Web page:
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Disney Is The Latest Entertainment Giant To Announce Massive Layoffs

Disney is a gargantuan company with so much to it that it's a wonder it hasn't buckled under its own weight. It owns such properties as "Star Wars" and Marvel, runs revolutionary theme parks around the world, and is a big name in the world of streaming thanks to Disney+. Its original films, television shows, and characters have also made it a pillar of popular culture. Even with all of its success, though, as has been tradition for years, those behind it all are always working to make it stronger — and more profitable, in the process.

In late 2022, the CEO of the Walt Disney Company, Bob Chapek, was relieved of his duties in a shocking decision. Bob Iger — the man Chapek replaced after he stepped down in early 2020 — would return as CEO, being touted as someone qualified to lead the company through a transitional period (via Variety). A mere few months into this surprising change that no one saw coming, Iger is leading Disney in a new direction. While this could mean good things down the line, some pretty disappointing news has come out of the situation.

Amid worldwide economic uncertainty, Disney plans to lay off thousands of its employees in the near future. Here's why Iger is going forward with this move and what his intentions are for the company in the months ahead.

Disney's layoffs are reportedly a cost-cutting measure

As revealed by Reuters on February 8, 2023, Disney has some massive layoffs coming up. According to the report, the Walt Disney Company aims to lay off approximately 7,000 workers — roughly 3.6% of its entire global workforce — in the wake of Warner Bros. Discovery (which lost a staggering amount of money during its first post-merger quarter) and Netflix's huge layoffs of their own. This is said to be a cost-cutting measure designed to save the company around $5.5 billion and turn an increasingly competitive and costly streaming environment in the company's economic favor.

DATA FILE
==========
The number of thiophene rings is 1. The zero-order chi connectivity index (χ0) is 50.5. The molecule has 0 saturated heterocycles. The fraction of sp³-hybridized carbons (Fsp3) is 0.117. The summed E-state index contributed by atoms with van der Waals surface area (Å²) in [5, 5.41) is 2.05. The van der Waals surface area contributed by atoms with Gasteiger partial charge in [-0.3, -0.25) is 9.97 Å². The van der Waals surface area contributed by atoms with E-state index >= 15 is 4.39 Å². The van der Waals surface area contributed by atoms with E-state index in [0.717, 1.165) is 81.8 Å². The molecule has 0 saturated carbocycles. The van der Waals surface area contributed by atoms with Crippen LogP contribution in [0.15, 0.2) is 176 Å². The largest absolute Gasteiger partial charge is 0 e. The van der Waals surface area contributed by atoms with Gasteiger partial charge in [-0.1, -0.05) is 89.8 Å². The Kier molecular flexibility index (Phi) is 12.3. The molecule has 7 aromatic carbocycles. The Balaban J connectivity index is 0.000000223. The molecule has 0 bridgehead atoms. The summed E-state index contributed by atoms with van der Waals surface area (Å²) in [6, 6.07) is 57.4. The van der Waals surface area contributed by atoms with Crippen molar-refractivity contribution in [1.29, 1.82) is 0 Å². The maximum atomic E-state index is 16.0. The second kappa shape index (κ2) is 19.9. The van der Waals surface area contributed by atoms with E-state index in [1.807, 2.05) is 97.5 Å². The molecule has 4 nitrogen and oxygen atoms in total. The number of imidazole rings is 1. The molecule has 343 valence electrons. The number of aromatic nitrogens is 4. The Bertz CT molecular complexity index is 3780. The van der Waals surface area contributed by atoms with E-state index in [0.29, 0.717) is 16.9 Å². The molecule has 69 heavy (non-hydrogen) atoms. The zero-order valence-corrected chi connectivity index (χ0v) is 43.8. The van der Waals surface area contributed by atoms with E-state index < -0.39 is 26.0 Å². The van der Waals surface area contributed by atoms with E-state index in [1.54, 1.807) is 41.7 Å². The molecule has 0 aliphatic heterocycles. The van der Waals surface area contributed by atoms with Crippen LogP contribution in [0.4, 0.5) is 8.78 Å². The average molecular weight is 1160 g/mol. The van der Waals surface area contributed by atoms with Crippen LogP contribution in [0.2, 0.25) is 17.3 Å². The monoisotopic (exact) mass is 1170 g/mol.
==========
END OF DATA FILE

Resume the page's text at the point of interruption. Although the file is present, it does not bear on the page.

Iger is currently in the process of reorganizing the company top to bottom — the third time Disney has done this in five years — based on three sections: one focused on entertainment (film, television, and the like), another focused on theme parks and products, and a third dedicated to ESPN. Speaking on the plan during a conference call, Iger said, "This reorganization will result in a more cost-effective, coordinated approach to our operations." He adds that the goal is to make the company more efficient overall in the face of what he calls a "challenging environment." He asserts that streaming remains the company's top priority.

The corporate world can be cruel and unforgiving. One can only hope that these ex-Disney employees-to-be will land on their feet during these already trying times.